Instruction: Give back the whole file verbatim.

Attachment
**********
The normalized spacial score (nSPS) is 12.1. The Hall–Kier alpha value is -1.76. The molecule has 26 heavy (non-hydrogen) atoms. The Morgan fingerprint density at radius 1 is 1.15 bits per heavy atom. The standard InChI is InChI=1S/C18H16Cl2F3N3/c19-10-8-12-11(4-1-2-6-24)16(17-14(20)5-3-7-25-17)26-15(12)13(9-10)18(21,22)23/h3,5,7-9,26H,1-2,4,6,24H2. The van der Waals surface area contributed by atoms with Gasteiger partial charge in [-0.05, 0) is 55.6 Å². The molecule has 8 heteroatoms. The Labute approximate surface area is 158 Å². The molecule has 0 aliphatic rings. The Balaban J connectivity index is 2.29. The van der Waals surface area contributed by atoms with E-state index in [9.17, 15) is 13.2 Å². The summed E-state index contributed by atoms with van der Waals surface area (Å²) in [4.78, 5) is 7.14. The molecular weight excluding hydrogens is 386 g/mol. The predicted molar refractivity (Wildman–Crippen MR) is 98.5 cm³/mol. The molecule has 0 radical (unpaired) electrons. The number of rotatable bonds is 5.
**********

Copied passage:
The normalized spacial score (nSPS) is 12.1. The Hall–Kier alpha value is -1.76. The molecule has 26 heavy (non-hydrogen) atoms. The Morgan fingerprint density at radius 1 is 1.15 bits per heavy atom. The standard InChI is InChI=1S/C18H16Cl2F3N3/c19-10-8-12-11(4-1-2-6-24)16(17-14(20)5-3-7-25-17)26-15(12)13(9-10)18(21,22)23/h3,5,7-9,26H,1-2,4,6,24H2. The van der Waals surface area contributed by atoms with Gasteiger partial charge in [-0.05, 0) is 55.6 Å². The molecule has 8 heteroatoms. The Labute approximate surface area is 158 Å². The molecule has 0 aliphatic rings. The Balaban J connectivity index is 2.29. The van der Waals surface area contributed by atoms with E-state index in [9.17, 15) is 13.2 Å². The summed E-state index contributed by atoms with van der Waals surface area (Å²) in [4.78, 5) is 7.14. The molecular weight excluding hydrogens is 386 g/mol. The predicted molar refractivity (Wildman–Crippen MR) is 98.5 cm³/mol. The molecule has 0 radical (unpaired) electrons. The number of rotatable bonds is 5.